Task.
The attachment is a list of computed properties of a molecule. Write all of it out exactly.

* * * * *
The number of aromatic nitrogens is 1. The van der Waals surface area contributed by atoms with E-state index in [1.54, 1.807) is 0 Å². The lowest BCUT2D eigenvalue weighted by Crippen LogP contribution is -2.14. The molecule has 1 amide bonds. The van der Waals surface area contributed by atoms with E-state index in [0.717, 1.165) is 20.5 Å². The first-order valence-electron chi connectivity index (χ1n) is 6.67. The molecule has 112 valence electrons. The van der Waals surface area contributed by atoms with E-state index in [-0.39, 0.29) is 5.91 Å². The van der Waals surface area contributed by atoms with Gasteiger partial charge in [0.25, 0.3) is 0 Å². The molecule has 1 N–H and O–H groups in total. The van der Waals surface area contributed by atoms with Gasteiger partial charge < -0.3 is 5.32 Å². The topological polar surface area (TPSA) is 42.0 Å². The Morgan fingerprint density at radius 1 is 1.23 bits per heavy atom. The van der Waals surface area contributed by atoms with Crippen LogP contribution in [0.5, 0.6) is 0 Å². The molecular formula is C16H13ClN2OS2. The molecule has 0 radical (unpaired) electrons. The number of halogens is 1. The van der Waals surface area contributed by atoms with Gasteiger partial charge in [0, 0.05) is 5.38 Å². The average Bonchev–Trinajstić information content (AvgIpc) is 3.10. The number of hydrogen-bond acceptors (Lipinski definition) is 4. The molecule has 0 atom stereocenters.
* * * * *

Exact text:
The number of aromatic nitrogens is 1. The van der Waals surface area contributed by atoms with E-state index in [1.54, 1.807) is 0 Å². The lowest BCUT2D eigenvalue weighted by Crippen LogP contribution is -2.14. The molecule has 1 amide bonds. The van der Waals surface area contributed by atoms with E-state index in [0.717, 1.165) is 20.5 Å². The first-order valence-electron chi connectivity index (χ1n) is 6.67. The molecule has 112 valence electrons. The van der Waals surface area contributed by atoms with E-state index in [-0.39, 0.29) is 5.91 Å². The van der Waals surface area contributed by atoms with Gasteiger partial charge in [0.25, 0.3) is 0 Å². The molecule has 1 N–H and O–H groups in total. The van der Waals surface area contributed by atoms with Gasteiger partial charge < -0.3 is 5.32 Å². The topological polar surface area (TPSA) is 42.0 Å². The Morgan fingerprint density at radius 1 is 1.23 bits per heavy atom. The van der Waals surface area contributed by atoms with Crippen LogP contribution in [0.5, 0.6) is 0 Å². The molecular formula is C16H13ClN2OS2. The molecule has 0 radical (unpaired) electrons. The number of halogens is 1. The van der Waals surface area contributed by atoms with Gasteiger partial charge in [0, 0.05) is 5.38 Å². The average Bonchev–Trinajstić information content (AvgIpc) is 3.10. The number of hydrogen-bond acceptors (Lipinski definition) is 4. The molecule has 0 atom stereocenters.